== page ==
A simple but adequate definition of Sharia, commonly referred to as “Islamic law”, is the application to Muslim communities or societies of all that Muhammad said or did. This comprises the Quran (although Muslims believe that Allah and not Muhammad was the author), the Hadith (sayings of Muhammad), and the Sira (his biography). These elements collectively are known in Islam as the “Sunnah” and their application to Muslim society is the “Sharia”.
The subject of a recent edition of Al-Jazeera’s weekly program “Sharia and Life” was what elements of Sharia can or cannot be changed. As is often the case in such programs, what was left unsaid was more interesting than what was said.
The guest scholar was Syrian Dr. Wahbah al-Zuhaili, a member of the International Islamic Fiqh (Islamic Jurisprudence) Academy. He introduced the subject by defining the three distinguishing characteristics of Sharia: it is sacred, it is intended as a guide for human behavior, and it is Allah’s final message. Sura 5 of the Quran specifies, “This day I have perfected your religion for you, completed my favor upon you, and have chosen for you Islam as your religion.”
Dr. Wahbah emphasized that the “essential elements” of Sharia can never be changed. Quran 6:115 says that no-one can change the words of Allah, and Quran 33:62 adds that no-one can change the way of Allah.
There are, however, “partial elements” of Sharia that are open to interpretation and change. These are seen as “amendments”, items that are “attached” to the essential elements, and can be changed for numerous reasons. During the lifetime of Muhammad, these changes appeared in the Quran as “abrogations”, revelations that opposed and cancelled out earlier revelations. Abrogation ceased with the death of Muhammad, but was followed by the principle of “ijtihad” in which learned scholars adapted elements of sharia to an ever-changing world. In recent years, for example, scholars have ruled that Muslims who are flying during prayer times can pray quietly in their seats on the aircraft and are not required to kneel towards Mecca as Muslims normally do. According to Dr. Wahbah, these rulings are based on two complimentary principles. One is the rule of “taysir”, or making things easy for Muslims. The other is “darura” or necessity. When necessary, things that are “haram” or forbidden can become “halal” or allowed. As an example, Quran 2:173 allows Muslims to eat pork during extenuating circumstances.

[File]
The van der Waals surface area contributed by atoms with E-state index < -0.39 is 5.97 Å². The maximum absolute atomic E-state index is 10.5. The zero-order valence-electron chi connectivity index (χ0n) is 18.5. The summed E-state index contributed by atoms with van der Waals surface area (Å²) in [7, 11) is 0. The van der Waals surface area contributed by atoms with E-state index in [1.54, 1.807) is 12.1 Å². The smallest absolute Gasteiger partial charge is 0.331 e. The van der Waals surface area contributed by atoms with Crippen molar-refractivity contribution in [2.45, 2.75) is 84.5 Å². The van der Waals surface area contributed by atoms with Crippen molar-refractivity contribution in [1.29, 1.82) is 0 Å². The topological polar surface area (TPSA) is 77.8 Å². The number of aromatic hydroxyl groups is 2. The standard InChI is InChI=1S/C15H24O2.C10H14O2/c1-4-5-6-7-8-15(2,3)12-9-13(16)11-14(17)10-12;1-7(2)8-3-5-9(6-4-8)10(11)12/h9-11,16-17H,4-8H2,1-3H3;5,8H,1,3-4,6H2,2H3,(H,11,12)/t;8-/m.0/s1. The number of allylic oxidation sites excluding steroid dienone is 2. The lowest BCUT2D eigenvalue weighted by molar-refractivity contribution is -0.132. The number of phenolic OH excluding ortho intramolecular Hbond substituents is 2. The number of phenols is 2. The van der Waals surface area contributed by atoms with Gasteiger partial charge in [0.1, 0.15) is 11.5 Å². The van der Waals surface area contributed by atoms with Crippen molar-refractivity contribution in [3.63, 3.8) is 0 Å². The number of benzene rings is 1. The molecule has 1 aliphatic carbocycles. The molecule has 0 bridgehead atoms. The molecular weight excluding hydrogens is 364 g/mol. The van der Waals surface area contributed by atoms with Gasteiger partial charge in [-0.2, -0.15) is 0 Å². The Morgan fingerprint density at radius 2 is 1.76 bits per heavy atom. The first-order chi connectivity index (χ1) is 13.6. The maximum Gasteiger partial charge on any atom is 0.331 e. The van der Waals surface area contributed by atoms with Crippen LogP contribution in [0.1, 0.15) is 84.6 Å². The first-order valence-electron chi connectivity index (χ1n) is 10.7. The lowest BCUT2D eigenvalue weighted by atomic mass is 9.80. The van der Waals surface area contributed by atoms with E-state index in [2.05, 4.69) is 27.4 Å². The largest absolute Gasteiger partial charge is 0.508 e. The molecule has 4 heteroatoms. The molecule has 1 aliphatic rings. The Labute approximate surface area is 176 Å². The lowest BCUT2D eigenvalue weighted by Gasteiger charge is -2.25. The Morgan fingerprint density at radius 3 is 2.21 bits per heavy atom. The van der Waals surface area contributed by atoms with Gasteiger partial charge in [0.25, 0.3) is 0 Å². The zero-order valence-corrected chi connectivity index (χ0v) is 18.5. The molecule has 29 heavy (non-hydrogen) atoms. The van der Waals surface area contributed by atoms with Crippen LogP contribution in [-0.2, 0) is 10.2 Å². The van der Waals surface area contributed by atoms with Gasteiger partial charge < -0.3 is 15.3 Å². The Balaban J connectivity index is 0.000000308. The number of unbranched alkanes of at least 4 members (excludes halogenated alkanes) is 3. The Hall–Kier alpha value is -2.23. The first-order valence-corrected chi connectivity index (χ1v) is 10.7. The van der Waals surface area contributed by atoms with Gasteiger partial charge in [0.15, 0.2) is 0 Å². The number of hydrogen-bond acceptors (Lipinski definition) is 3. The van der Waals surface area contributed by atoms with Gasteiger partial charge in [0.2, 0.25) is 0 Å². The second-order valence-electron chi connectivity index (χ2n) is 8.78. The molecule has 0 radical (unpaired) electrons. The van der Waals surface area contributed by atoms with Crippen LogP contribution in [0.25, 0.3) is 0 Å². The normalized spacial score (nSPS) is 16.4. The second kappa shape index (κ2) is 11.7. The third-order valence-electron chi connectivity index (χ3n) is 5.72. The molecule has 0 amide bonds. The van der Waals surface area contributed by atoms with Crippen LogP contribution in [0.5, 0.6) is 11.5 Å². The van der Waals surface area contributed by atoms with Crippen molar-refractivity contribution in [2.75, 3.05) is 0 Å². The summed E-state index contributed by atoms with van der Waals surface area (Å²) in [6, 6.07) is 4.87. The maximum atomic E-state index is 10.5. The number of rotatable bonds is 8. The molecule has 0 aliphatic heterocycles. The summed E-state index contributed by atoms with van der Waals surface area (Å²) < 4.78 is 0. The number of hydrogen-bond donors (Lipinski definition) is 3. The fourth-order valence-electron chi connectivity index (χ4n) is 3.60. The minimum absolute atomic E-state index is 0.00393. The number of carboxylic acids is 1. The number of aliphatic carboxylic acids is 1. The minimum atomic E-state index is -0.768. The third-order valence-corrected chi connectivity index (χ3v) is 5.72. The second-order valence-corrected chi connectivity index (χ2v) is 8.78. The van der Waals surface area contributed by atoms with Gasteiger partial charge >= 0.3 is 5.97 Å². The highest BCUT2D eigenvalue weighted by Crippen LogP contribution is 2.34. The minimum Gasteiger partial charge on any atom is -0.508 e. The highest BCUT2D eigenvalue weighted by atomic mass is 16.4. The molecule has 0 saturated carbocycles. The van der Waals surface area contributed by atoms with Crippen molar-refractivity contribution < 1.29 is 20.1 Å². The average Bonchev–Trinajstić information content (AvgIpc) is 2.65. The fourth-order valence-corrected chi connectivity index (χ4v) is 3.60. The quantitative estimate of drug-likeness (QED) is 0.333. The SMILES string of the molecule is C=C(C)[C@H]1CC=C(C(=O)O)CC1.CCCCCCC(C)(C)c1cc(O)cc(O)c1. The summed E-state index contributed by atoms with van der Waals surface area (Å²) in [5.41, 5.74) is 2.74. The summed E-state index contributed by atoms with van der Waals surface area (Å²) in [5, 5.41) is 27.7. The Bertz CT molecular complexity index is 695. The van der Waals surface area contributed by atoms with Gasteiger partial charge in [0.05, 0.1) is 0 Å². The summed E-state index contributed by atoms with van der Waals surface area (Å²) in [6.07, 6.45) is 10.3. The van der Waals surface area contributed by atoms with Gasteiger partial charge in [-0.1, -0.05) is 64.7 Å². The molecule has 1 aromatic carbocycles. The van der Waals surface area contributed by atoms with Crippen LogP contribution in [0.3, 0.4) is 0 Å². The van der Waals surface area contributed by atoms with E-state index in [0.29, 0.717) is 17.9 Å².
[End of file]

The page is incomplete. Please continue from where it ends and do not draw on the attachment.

When the interviewer asked a second participant, Dr. Kamal Imam from Egypt’s University of Alexandria, what could be changed in the Sharia, Dr. Imam was adamant that the text of the Sunnah, that is the words of the Quran and the authentic hadith, was not open to modification or change. All that could be changed were rulings that earlier scholars had made on those texts. Although not disagreeing with Dr. Kamal, Dr. Wahbah noted that some of the hadith, even if authentic, were not applicable to modern life.
Dr. Wahbah emphasized that Muhammad was both a prophet and a political leader. As a prophet, what he said and did was not open to abrogation or change. As a political leader, however, his ideas could be advanced and developed. Caliph Umar Ibn Khattab, for example, developed the details of the Muslim kingdom far beyond the basic principles laid by Muhammad.
Frankly speaking, the interview did not seem to give much leeway to any substantial change or reform in Islamic thought. Examples given of ijtihad or change were as always trivial, limited to whether or not one needs to face Mecca when praying in an airplane. Serious matters that are considered essential elements of Western society, such as the choice to believe whatever one wants, to marry whomever one chooses, to have equal legal standing regardless of one’s gender or religion, seem to be untouched by the elements that are open to change in the Sharia.